Mid-Day String Strike
The audience chatted away prior to the performance of the Perugino String Quartet on Feb. 19. With the first strike of the violin, though, the auditorium of Grand Valley State University’s Cook-DeWitt Center fell silent.
Violinists Eric Tanner and Barbara Corbato, cellist Stacey Bosman Tanner and GVSU assistant professor of violin Gregory Maytan are the Perugino String Quartet. The group, GVSU’s affiliate string quartet, has previously performed for the Arts at Noon series and welcomed the invitation to return to perform again.
“A lot of reasons (people should attend performances): they get exposed to new, familiar styles of music and get to see what it’s like put together live in a quartet setting, which is totally different from a large band or ensemble,” Tanner said.
The quartet performed two pieces by American composer Aaron Copland and four pieces by composer Felix Mendelssohn, composed chiefly in the early Romantic period. Mendelssohn’s pieces, inspired by the passing of his sister, incorporate the angst he felt from the loss with the Romantic style. It is the juxtaposition of the harmony in Copeland’s pieces and the vigor in Medelssohn’s pieces that inspired the group to pair them together for this performance, Tanner said.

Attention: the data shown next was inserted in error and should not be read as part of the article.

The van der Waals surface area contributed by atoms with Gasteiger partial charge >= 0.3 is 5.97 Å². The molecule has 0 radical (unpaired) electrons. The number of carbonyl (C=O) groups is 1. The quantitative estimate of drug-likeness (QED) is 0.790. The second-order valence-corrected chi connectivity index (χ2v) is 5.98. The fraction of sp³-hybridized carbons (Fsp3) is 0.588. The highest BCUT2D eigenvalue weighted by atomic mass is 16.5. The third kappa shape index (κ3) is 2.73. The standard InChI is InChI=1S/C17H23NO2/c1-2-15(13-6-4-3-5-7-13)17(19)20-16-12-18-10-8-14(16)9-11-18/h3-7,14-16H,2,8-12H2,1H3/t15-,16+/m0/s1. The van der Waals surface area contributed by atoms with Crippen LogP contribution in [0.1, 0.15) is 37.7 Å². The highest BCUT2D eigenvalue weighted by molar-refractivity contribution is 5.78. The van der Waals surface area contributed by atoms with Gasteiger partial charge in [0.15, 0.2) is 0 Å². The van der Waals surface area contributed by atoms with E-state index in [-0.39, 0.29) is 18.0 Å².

Arts at Noon was created to bring various performance and visual opportunities to GVSU. Since the series’ inception, the weekly event has featured musicians, artists and dancers.
“String quartets, I guess, aren’t that common,” Bosman Tanner said. “So it’s a treat to hear all these composers, and the repertoire is amazing.”
Following the performance, the group felt great about the live interpretation of the program’s repertoire. This was the second occasion that the quartet performed this set list and the earlier performance made this one even better, said Bosman Tanner.
“I always think it is neat for a student to be able to experience a live classical performance,” Maytan said. “One of the things we like to do a lot is encourage students to go to concerts…it is very different than just turning on a TV.”